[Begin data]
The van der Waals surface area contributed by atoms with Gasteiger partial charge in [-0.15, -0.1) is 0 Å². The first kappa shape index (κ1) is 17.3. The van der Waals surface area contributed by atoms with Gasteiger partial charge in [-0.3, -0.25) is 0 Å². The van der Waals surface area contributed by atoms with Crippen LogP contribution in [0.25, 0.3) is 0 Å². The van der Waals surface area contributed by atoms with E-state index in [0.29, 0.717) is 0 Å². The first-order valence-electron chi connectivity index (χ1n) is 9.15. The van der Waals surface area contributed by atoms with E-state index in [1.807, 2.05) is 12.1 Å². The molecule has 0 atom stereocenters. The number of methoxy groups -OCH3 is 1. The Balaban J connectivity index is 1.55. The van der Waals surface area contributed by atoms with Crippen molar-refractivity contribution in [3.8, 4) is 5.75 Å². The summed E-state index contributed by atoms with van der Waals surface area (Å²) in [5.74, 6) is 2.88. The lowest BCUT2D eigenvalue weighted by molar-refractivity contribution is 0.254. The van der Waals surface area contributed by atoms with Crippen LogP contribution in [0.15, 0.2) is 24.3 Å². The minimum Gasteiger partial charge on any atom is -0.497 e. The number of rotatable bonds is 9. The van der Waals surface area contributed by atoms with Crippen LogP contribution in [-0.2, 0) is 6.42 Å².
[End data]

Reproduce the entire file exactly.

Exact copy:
The van der Waals surface area contributed by atoms with Gasteiger partial charge in [-0.15, -0.1) is 0 Å². The first kappa shape index (κ1) is 17.3. The van der Waals surface area contributed by atoms with Gasteiger partial charge in [-0.3, -0.25) is 0 Å². The van der Waals surface area contributed by atoms with Crippen LogP contribution in [0.25, 0.3) is 0 Å². The van der Waals surface area contributed by atoms with E-state index in [0.29, 0.717) is 0 Å². The first-order valence-electron chi connectivity index (χ1n) is 9.15. The van der Waals surface area contributed by atoms with E-state index in [1.807, 2.05) is 12.1 Å². The molecule has 0 atom stereocenters. The number of methoxy groups -OCH3 is 1. The Balaban J connectivity index is 1.55. The van der Waals surface area contributed by atoms with Crippen molar-refractivity contribution in [3.8, 4) is 5.75 Å². The summed E-state index contributed by atoms with van der Waals surface area (Å²) in [5.74, 6) is 2.88. The lowest BCUT2D eigenvalue weighted by molar-refractivity contribution is 0.254. The van der Waals surface area contributed by atoms with Crippen LogP contribution in [0.15, 0.2) is 24.3 Å². The minimum Gasteiger partial charge on any atom is -0.497 e. The number of rotatable bonds is 9. The van der Waals surface area contributed by atoms with Crippen LogP contribution in [-0.2, 0) is 6.42 Å².